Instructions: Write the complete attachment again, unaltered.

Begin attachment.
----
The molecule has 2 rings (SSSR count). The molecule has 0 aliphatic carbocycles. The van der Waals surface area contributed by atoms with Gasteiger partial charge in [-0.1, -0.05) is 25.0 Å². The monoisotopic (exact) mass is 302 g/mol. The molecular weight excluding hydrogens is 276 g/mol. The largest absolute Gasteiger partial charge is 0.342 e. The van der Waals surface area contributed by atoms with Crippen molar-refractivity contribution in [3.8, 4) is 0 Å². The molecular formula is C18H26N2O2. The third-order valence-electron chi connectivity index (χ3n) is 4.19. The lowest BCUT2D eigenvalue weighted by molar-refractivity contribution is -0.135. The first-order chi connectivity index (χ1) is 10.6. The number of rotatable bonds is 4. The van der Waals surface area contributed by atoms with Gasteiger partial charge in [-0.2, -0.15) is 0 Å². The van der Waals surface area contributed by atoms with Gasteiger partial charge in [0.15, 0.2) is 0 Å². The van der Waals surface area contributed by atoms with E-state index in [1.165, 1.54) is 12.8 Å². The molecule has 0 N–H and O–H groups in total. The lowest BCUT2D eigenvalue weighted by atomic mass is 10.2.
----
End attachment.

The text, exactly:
The molecule has 2 rings (SSSR count). The molecule has 0 aliphatic carbocycles. The van der Waals surface area contributed by atoms with Gasteiger partial charge in [-0.1, -0.05) is 25.0 Å². The monoisotopic (exact) mass is 302 g/mol. The molecular weight excluding hydrogens is 276 g/mol. The largest absolute Gasteiger partial charge is 0.342 e. The van der Waals surface area contributed by atoms with Crippen molar-refractivity contribution in [3.8, 4) is 0 Å². The molecular formula is C18H26N2O2. The third-order valence-electron chi connectivity index (χ3n) is 4.19. The lowest BCUT2D eigenvalue weighted by molar-refractivity contribution is -0.135. The first-order chi connectivity index (χ1) is 10.6. The number of rotatable bonds is 4. The van der Waals surface area contributed by atoms with Gasteiger partial charge in [-0.2, -0.15) is 0 Å². The van der Waals surface area contributed by atoms with Gasteiger partial charge in [0.15, 0.2) is 0 Å². The van der Waals surface area contributed by atoms with E-state index in [1.165, 1.54) is 12.8 Å². The molecule has 0 N–H and O–H groups in total. The lowest BCUT2D eigenvalue weighted by atomic mass is 10.2.